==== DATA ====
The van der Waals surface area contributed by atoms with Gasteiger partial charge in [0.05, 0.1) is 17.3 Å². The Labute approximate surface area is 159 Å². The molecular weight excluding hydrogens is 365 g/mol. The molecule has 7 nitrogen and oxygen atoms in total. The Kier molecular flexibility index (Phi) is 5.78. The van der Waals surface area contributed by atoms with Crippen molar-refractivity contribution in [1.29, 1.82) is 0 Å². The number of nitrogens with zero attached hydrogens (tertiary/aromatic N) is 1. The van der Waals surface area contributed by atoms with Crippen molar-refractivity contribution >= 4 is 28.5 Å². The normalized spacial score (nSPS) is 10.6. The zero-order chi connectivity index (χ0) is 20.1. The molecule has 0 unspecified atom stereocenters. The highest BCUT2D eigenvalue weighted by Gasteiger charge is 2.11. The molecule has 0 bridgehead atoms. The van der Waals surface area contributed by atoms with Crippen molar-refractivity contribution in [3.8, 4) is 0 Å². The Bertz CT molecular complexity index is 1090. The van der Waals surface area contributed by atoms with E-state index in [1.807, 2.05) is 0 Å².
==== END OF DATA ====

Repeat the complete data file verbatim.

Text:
The van der Waals surface area contributed by atoms with Gasteiger partial charge in [0.05, 0.1) is 17.3 Å². The Labute approximate surface area is 159 Å². The molecular weight excluding hydrogens is 365 g/mol. The molecule has 7 nitrogen and oxygen atoms in total. The Kier molecular flexibility index (Phi) is 5.78. The van der Waals surface area contributed by atoms with Crippen molar-refractivity contribution in [1.29, 1.82) is 0 Å². The number of nitrogens with zero attached hydrogens (tertiary/aromatic N) is 1. The van der Waals surface area contributed by atoms with Crippen molar-refractivity contribution >= 4 is 28.5 Å². The normalized spacial score (nSPS) is 10.6. The zero-order chi connectivity index (χ0) is 20.1. The molecule has 0 unspecified atom stereocenters. The highest BCUT2D eigenvalue weighted by Gasteiger charge is 2.11. The molecule has 0 bridgehead atoms. The van der Waals surface area contributed by atoms with Crippen molar-refractivity contribution in [3.8, 4) is 0 Å². The Bertz CT molecular complexity index is 1090. The van der Waals surface area contributed by atoms with E-state index in [1.807, 2.05) is 0 Å².